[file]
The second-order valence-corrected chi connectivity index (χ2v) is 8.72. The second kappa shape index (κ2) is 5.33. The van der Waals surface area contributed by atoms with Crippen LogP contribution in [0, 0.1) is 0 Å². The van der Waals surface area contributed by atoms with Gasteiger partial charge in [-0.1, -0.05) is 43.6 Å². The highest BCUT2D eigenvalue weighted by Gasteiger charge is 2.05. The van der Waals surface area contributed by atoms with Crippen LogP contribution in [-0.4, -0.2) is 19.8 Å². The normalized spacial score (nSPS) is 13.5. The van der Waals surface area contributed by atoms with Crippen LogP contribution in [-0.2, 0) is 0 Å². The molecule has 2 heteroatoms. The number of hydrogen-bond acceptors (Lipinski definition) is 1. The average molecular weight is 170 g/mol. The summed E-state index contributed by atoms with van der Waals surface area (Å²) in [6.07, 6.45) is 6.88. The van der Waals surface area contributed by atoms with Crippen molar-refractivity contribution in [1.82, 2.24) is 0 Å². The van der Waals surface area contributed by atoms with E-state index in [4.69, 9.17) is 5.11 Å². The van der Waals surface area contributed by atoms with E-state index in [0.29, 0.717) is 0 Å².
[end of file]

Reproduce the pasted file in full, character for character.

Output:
The second-order valence-corrected chi connectivity index (χ2v) is 8.72. The second kappa shape index (κ2) is 5.33. The van der Waals surface area contributed by atoms with Crippen LogP contribution in [0, 0.1) is 0 Å². The van der Waals surface area contributed by atoms with Gasteiger partial charge in [-0.1, -0.05) is 43.6 Å². The highest BCUT2D eigenvalue weighted by Gasteiger charge is 2.05. The van der Waals surface area contributed by atoms with Crippen LogP contribution in [-0.4, -0.2) is 19.8 Å². The normalized spacial score (nSPS) is 13.5. The van der Waals surface area contributed by atoms with Crippen LogP contribution in [-0.2, 0) is 0 Å². The molecule has 2 heteroatoms. The number of hydrogen-bond acceptors (Lipinski definition) is 1. The average molecular weight is 170 g/mol. The summed E-state index contributed by atoms with van der Waals surface area (Å²) in [6.07, 6.45) is 6.88. The van der Waals surface area contributed by atoms with Crippen molar-refractivity contribution in [1.82, 2.24) is 0 Å². The van der Waals surface area contributed by atoms with E-state index in [4.69, 9.17) is 5.11 Å². The van der Waals surface area contributed by atoms with E-state index in [0.29, 0.717) is 0 Å².